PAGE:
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Apple Stock: iPhone 14 Pro Fears Could Be An Opportunity

Apple preannounced worse-than-expected iPhone Pro sales in the holiday quarter. Should Apple stock investors panic? I think not, and I explain why.

Apple stock AAPL dipped by as much as 1.9% on Monday morning. The culprit: through a very brief press release, the Cupertino company preannounced weaker-than-expected iPhone 14 Pro and Pro Max sales in the holiday quarter.

These two smartphone models have been at the core of many analysts’ investment thesis. Will lower fiscal Q1 shipments spell trouble for the bullish story?

I think not. In fact, any meaningful pullback in stock price on this piece of news could be an opportunity to buy cheaper AAPL shares. Below, I explain why.

Figure 1: Apple Stock: iPhone 14 Pro Fears Could Be An Opportunity

Figure 1: Apple Stock: iPhone 14 Pro Fears Could Be An Opportunity

Why iPhone worries could be an opportunity

Apple was very clear on why the company expects lower iPhone 14 Pro and iPhone 14 Pro Max shipments than previously anticipated:

“COVID-19 restrictions have temporarily impacted the primary iPhone 14 Pro and iPhone 14 Pro Max assembly facility in Zhengzhou, China. The facility is currently operating at significantly reduced capacity. [But] we continue to see strong demand for iPhone 14 Pro and iPhone 14 Pro Max models.”

Therefore, the issue is supply-related, not demand-driven. This can be verified, to an extent, by looking at lead times – the number of days that it takes for an iPhone Pro order to be fulfilled and for the device to ship.

In the fourth week of October, “the iPhone 14 Pro and Pro Max saw their times shift from 24 days each” to 31, according to AppleInsider. Such moves are usually associated with supply not being robust enough to meet demand. Today, the lead time is already pushing 37 days.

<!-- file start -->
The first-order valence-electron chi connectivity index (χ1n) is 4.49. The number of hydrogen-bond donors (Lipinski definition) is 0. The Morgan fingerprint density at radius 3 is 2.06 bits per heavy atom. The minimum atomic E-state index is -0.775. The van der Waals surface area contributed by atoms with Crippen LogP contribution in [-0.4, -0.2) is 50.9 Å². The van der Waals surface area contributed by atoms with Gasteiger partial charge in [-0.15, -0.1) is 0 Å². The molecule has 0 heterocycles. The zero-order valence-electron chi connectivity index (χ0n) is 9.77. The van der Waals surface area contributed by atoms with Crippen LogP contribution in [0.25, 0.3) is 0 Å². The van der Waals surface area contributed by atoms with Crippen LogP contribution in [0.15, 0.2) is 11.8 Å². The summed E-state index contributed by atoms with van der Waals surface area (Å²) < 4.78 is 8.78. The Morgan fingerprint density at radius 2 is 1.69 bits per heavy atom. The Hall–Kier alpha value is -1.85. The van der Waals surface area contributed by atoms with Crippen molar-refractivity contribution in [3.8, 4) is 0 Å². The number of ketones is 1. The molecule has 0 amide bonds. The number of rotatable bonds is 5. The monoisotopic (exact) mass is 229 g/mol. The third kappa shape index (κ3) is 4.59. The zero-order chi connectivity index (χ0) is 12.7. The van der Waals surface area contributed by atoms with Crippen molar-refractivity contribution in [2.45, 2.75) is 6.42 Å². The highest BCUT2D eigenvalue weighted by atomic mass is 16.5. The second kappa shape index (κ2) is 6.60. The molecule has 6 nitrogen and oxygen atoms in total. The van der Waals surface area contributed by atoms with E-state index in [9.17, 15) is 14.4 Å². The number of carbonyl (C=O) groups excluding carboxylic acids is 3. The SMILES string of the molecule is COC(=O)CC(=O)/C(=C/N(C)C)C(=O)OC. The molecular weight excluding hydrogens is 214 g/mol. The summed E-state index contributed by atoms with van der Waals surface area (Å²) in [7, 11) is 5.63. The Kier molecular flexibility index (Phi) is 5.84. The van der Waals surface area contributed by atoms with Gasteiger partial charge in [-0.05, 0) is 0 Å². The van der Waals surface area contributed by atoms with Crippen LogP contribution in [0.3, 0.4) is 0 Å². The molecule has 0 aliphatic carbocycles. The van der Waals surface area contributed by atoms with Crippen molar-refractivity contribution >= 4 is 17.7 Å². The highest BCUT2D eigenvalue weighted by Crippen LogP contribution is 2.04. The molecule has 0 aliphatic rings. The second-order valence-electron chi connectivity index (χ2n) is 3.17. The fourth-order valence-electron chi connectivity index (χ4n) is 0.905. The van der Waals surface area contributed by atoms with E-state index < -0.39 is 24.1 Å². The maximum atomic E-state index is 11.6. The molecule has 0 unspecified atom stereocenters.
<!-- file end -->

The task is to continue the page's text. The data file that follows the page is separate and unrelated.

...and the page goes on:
Figure 2: Apple's iPhone 14 Pro.

Figure 2: Apple's iPhone 14 Pro.

Revenue recognition rules in the US dictate that sales can not be booked until ownership and control of the product have been transferred to the buyer. If lead times remain above one month, Pro and Pro Max devices sold at the end of November ahead of the holiday festivities risk not being included in Apple’s fiscal Q1 revenue number.

Remember Apple’s 2020?

This story reminds me of the first year of COVID-19. Ahead of that holiday season, iPhone 12 sales were at risk of disappointing due to the delayed launch of Apple’s first 5G smartphone model – all due to pandemic disruptions. Below is what iPhone sales looked like in the September quarter: -21% YOY.

Figure 3: Fiscal 4Q 2020, revenue growth by segment.

Figure 3: Fiscal 4Q 2020, revenue growth by segment.

Probably not unlike today, the iPhone 12 issues back then were caused by supply only, as demand remained robust. Then, segment sales growth caught up quickly over the following few quarters, even overshooting to the upside. See the bars highlighted in orange below.

Figure 4: Apple's iPhone revenue growth around F4Q 2020.

Figure 4: Apple's iPhone revenue growth around F4Q 2020.

Could the same happen in the 2022 holiday quarter and the first few months of 2023? If the strong demand story holds any water – and it probably does – then I believe that lost sales in the December period will merely shift into calendar 2023. This is not enough of a reason, in my view, for Apple investors to panic and ditch their shares.

Key takeaway on Apple stock

I maintain my view that Apple stock could continue to suffer in the short term due to market volatility. In fact, I speculated that AAPL could dip back to $130 when it was trading at around $150 only a few weeks ago, which almost ended up happening late last week.

But in the long term, buying AAPL on sharp pullback will likely prove to be a smart move. Apple stock is currently sitting 25% below all-time highs, and the iPhone 14 Pro supply story could put further pressure on the share price. Such a discount looks compelling to me.

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(Disclaimers: this is not investment advice. The author may be long one or more stocks mentioned in this report. Also, the article may contain affiliate links. These partnerships do not influence editorial content. Thanks for supporting the Apple Maven)